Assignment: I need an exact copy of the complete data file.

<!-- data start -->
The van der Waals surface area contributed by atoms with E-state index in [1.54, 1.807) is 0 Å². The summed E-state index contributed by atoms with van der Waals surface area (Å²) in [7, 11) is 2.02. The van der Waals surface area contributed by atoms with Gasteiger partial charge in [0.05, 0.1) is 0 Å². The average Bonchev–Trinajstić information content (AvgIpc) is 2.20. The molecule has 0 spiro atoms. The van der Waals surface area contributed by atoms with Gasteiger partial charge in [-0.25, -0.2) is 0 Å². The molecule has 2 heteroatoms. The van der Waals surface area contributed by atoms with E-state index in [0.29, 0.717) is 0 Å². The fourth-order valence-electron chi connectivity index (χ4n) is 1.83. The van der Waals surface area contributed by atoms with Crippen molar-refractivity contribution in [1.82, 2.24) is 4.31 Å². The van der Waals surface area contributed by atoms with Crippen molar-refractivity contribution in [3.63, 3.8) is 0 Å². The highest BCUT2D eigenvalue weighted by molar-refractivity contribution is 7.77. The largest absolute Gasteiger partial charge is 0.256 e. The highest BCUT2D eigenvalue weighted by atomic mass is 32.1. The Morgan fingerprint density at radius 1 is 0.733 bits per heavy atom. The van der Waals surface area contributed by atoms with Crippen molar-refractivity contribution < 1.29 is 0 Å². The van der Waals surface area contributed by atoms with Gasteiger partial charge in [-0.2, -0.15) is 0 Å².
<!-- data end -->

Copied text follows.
The van der Waals surface area contributed by atoms with E-state index in [1.54, 1.807) is 0 Å². The summed E-state index contributed by atoms with van der Waals surface area (Å²) in [7, 11) is 2.02. The van der Waals surface area contributed by atoms with Gasteiger partial charge in [0.05, 0.1) is 0 Å². The average Bonchev–Trinajstić information content (AvgIpc) is 2.20. The molecule has 0 spiro atoms. The van der Waals surface area contributed by atoms with Gasteiger partial charge in [-0.25, -0.2) is 0 Å². The molecule has 2 heteroatoms. The van der Waals surface area contributed by atoms with E-state index in [0.29, 0.717) is 0 Å². The fourth-order valence-electron chi connectivity index (χ4n) is 1.83. The van der Waals surface area contributed by atoms with Crippen molar-refractivity contribution in [1.82, 2.24) is 4.31 Å². The van der Waals surface area contributed by atoms with Crippen molar-refractivity contribution in [3.63, 3.8) is 0 Å². The highest BCUT2D eigenvalue weighted by molar-refractivity contribution is 7.77. The largest absolute Gasteiger partial charge is 0.256 e. The highest BCUT2D eigenvalue weighted by atomic mass is 32.1. The Morgan fingerprint density at radius 1 is 0.733 bits per heavy atom. The van der Waals surface area contributed by atoms with Crippen molar-refractivity contribution < 1.29 is 0 Å². The van der Waals surface area contributed by atoms with Gasteiger partial charge in [-0.2, -0.15) is 0 Å².